By Lisa Fleisher, The Wall Street Journal
A New York state appellate court has ruled New York City must release reports that measure public school teachers’ effect on their students’ test scores — complete with the teachers’ names.
In a blow to the city’s teachers unions, the court ruled Thursday that teachers’ names did not fall within six exemptions that protect personal privacy under the law. Media organizations, including The Wall Street Journal, had sued for access to the data.
“When balancing the privacy interests at stake against the public interest in disclosure of the information … we conclude that the requested reports should be disclosed,” the court wrote. “Indeed, the reports concern information of a type that is of compelling interest to the public, namely, the proficiency of public employees in the performance of their job duties.”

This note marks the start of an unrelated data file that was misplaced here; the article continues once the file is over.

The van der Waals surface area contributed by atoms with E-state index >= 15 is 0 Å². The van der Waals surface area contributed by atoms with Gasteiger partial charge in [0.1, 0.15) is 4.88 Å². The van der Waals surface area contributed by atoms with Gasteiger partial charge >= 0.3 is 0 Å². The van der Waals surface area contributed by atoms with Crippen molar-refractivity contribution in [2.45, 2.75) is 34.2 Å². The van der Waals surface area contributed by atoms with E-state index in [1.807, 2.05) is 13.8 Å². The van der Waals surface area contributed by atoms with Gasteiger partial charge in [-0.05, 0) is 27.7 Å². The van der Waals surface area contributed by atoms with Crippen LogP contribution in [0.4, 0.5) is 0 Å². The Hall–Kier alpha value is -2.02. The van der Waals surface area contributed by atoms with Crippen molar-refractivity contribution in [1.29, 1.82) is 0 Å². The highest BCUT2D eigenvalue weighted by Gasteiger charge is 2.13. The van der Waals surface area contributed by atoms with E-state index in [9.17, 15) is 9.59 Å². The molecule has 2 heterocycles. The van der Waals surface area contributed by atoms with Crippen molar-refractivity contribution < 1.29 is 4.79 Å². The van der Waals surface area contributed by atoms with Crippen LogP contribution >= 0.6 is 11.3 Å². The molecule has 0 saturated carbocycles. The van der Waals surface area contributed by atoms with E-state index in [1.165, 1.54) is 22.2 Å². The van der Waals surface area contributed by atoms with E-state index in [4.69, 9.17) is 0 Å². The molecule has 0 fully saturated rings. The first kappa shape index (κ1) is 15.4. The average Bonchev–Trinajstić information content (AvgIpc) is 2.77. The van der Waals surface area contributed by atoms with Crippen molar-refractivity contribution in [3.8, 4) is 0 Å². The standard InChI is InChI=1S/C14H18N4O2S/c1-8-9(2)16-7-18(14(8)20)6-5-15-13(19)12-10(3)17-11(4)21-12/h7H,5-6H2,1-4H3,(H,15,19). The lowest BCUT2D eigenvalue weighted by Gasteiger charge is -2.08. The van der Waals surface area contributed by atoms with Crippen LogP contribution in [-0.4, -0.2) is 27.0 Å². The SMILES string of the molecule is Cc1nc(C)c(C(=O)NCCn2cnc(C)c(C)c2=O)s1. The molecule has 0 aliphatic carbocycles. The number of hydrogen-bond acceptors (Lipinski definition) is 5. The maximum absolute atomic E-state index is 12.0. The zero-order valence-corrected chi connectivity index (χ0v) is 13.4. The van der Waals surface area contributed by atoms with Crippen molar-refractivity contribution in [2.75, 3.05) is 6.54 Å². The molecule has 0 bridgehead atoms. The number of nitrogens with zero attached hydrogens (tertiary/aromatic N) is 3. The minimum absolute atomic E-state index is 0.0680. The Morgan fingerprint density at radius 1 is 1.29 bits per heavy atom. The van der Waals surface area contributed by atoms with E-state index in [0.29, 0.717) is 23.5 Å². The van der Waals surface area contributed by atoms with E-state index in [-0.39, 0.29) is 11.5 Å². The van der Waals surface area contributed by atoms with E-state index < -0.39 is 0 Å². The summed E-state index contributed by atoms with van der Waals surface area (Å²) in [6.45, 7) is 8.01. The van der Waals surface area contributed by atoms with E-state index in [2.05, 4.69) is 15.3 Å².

The reports are issued to about 12,000 teachers annually, covering teachers in fourth through eighth grades whose students take standardized English and math state tests.
The city teachers union, the United Federation of Teachers, has argued that the reports are based on faulty tests and the data is unreliable because the margin of error is so wide. In a statement Thursday, UFT President Michael Mulgrew said the union was already in the process of appealing the ruling.
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